Litigation Seeking Climate Scientists’ Emails in Name of “Transparency” Has Been Secretly Funded by Coal Industry

September 10, 2015

In March 2015, an Arizona trial court validated the University of Arizona’s denial of massive records requests by Energy & Environment Legal (“E&E Legal”), which sought 13 years of climate scientists’ emails under Arizona open records laws.[1]  E&E Legal, formerly named the American Tradition Institute, has “a core mission of discrediting climate science and dismantling environmental regulations,”[2] and while it claimed it wanted these emails for its “transparency project,”[3] it also openly admitted it was seeking things it could use to embarrass researchers.[4]  The scientific community applauded the court’s ruling,[5] but E&E Legal was less pleased and it recently appealed the decision.

In its appeal, E&E Legal claims that the trial court misinterpreted Arizona’s open records laws, which balance duties of government transparency with protections deemed in “the best interests of the state.”[6]  In particular, E&E Legal claims that the trial court erred by giving deference to the University’s determination, and the court improperly considered whether the University had “abuse[d] its discretion or act[ed] arbitrarily or capriciously” in withholding the emails.[7]  Instead, E&E Legal claims, the trial court should have considered both sides’ arguments equally and analyzed them de novo.[8]  E&E Legal has asked for a remand to the trial court for reanalysis or, in the alternative, a new analysis by the appellate court.[9]

E&E Legal is “a free-market think tank that wants the public to believe human-caused global warming is a scientific fraud,”[10] and its tactics include “filing nuisance suits to disrupt important academic research.”[11]  The group also “has connections with the Koch brothers, Art Pope and other conservative donors seeking to expand their political influence.”[12]

Recent bankruptcy filings by coal producer Alpha Natural Resources (“ANR”), analyzed by The Intercept, also reveal that E&E Legal’s work has been funded by the coal industry.[13]  These bankruptcy filings list line item descriptions of ANR contractors and grant recipients, which includes distributions to E&E Legal attorney Christopher Horner, as well the Free Market Environmental Law Clinic (“FMELC”), which operates as litigation counsel for E&E Legal.[14]  (FMELC’s business address is also the home of David Schnare, the general counsel for E&E Legal, and FMELC is staffed solely by attorneys who also work for E&E Legal.[15])  A representative from the Union of Concerned Scientists described the ANR money as essentially “funding the harassment of scientists.”[16]  Chris Horner was also a featured speaker at the 2015 Coal and Investment Leadership Forum, an invitation-only retreat that brings together coal industry executives, Republican donors, and other “stakeholders.”[17]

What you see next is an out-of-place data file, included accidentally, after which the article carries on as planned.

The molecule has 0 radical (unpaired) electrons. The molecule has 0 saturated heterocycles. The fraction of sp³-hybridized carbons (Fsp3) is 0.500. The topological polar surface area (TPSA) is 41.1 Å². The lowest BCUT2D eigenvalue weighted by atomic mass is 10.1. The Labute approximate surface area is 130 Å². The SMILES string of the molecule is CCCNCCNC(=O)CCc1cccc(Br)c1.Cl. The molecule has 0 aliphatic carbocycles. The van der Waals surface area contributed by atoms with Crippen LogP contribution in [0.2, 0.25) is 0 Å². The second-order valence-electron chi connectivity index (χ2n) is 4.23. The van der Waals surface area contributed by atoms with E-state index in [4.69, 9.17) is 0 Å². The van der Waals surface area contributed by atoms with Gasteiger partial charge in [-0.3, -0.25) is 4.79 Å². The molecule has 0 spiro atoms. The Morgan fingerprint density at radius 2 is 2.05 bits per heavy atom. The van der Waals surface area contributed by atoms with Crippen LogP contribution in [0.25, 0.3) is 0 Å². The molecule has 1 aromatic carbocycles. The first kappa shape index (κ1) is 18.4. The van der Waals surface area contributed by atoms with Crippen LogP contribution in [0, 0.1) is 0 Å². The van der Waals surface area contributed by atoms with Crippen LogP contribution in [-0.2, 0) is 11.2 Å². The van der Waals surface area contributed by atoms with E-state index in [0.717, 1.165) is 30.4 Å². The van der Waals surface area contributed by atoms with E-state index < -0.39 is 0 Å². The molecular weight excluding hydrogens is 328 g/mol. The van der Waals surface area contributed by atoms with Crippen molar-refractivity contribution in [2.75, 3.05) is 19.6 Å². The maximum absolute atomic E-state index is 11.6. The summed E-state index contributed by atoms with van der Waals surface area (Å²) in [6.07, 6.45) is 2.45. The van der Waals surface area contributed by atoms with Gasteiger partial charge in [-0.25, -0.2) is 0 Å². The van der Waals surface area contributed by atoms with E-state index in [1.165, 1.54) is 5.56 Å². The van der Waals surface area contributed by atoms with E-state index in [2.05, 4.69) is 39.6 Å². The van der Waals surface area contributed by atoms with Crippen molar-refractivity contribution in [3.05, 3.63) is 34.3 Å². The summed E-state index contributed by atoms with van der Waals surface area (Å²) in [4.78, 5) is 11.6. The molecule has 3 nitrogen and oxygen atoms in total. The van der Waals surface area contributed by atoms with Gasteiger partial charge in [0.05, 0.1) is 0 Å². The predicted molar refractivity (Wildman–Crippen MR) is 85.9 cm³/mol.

Despite the groups’ transparency directives, FEMC director and E&E Legal general counsel David Schnare declined to give reporters additional details on ANR funding, and sent an email “neither confirming nor denying that Horner or his organizations have received funding from the coal giant.”[18]  Horner has previously declined to comment on his relationship with coal companies.[19]  Schnare told reporters that “nearly all” of their donors “request that we not disclose their names,” and noted that IRS regulations do not require disclosure.[20]






[6] At the trial level, the University of Arizona successfully argued that academic free thought and expression should be protected because it was in the best interests of the state, an established protection under Arizona law.  For more on the trial court decision, see here:

[7] Energy & Environment Legal Institute v. Arizona Board of Regents, Arizona Court of Appeals Division II, Appellant’s Opening Brief dated July 24, 2015. 

[8] E&E Legal’s claim for a different standard of review is predicated on their claim that, because it sought to force the University to produce thousands of emails, E&E Legal was effectively making a petition for mandamus, and writs of mandamus are accorded de novo review.  In its opening brief, E&E Legal acknowledges this argument is supported “by example rather than through direct statement.”

[9] Energy & Environment Legal Institute v. Arizona Board of Regents, Arizona Court of Appeals Division II, Appellant’s Opening Brief dated July 24, 2015.












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